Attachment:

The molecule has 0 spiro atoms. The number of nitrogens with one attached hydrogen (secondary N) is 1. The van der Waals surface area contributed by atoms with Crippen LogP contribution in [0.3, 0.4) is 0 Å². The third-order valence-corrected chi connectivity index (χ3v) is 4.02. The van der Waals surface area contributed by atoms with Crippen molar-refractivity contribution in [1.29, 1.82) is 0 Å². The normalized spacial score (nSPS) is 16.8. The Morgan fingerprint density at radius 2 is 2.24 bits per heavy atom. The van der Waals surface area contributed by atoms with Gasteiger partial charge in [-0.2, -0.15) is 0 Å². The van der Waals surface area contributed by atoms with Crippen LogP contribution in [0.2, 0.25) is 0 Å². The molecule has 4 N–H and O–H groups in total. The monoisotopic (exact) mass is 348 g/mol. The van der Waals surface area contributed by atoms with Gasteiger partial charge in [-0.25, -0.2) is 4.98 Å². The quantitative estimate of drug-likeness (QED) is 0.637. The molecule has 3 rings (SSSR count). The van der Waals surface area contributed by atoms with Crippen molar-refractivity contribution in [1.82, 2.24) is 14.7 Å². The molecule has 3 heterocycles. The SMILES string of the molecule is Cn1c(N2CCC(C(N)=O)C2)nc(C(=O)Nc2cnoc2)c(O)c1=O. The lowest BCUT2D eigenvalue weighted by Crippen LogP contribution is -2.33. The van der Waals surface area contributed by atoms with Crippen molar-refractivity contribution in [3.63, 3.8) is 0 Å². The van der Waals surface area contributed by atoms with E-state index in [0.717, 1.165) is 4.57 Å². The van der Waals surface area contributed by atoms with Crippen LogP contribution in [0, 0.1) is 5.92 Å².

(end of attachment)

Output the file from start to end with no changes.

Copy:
The molecule has 0 spiro atoms. The number of nitrogens with one attached hydrogen (secondary N) is 1. The van der Waals surface area contributed by atoms with Crippen LogP contribution in [0.3, 0.4) is 0 Å². The third-order valence-corrected chi connectivity index (χ3v) is 4.02. The van der Waals surface area contributed by atoms with Crippen molar-refractivity contribution in [1.29, 1.82) is 0 Å². The normalized spacial score (nSPS) is 16.8. The Morgan fingerprint density at radius 2 is 2.24 bits per heavy atom. The van der Waals surface area contributed by atoms with Gasteiger partial charge in [-0.2, -0.15) is 0 Å². The van der Waals surface area contributed by atoms with Crippen LogP contribution in [0.2, 0.25) is 0 Å². The molecule has 4 N–H and O–H groups in total. The monoisotopic (exact) mass is 348 g/mol. The van der Waals surface area contributed by atoms with Gasteiger partial charge in [-0.25, -0.2) is 4.98 Å². The quantitative estimate of drug-likeness (QED) is 0.637. The molecule has 3 rings (SSSR count). The van der Waals surface area contributed by atoms with Crippen molar-refractivity contribution in [1.82, 2.24) is 14.7 Å². The molecule has 3 heterocycles. The SMILES string of the molecule is Cn1c(N2CCC(C(N)=O)C2)nc(C(=O)Nc2cnoc2)c(O)c1=O. The lowest BCUT2D eigenvalue weighted by Crippen LogP contribution is -2.33. The van der Waals surface area contributed by atoms with Crippen molar-refractivity contribution in [3.63, 3.8) is 0 Å². The van der Waals surface area contributed by atoms with E-state index in [0.717, 1.165) is 4.57 Å². The van der Waals surface area contributed by atoms with Crippen LogP contribution in [0, 0.1) is 5.92 Å².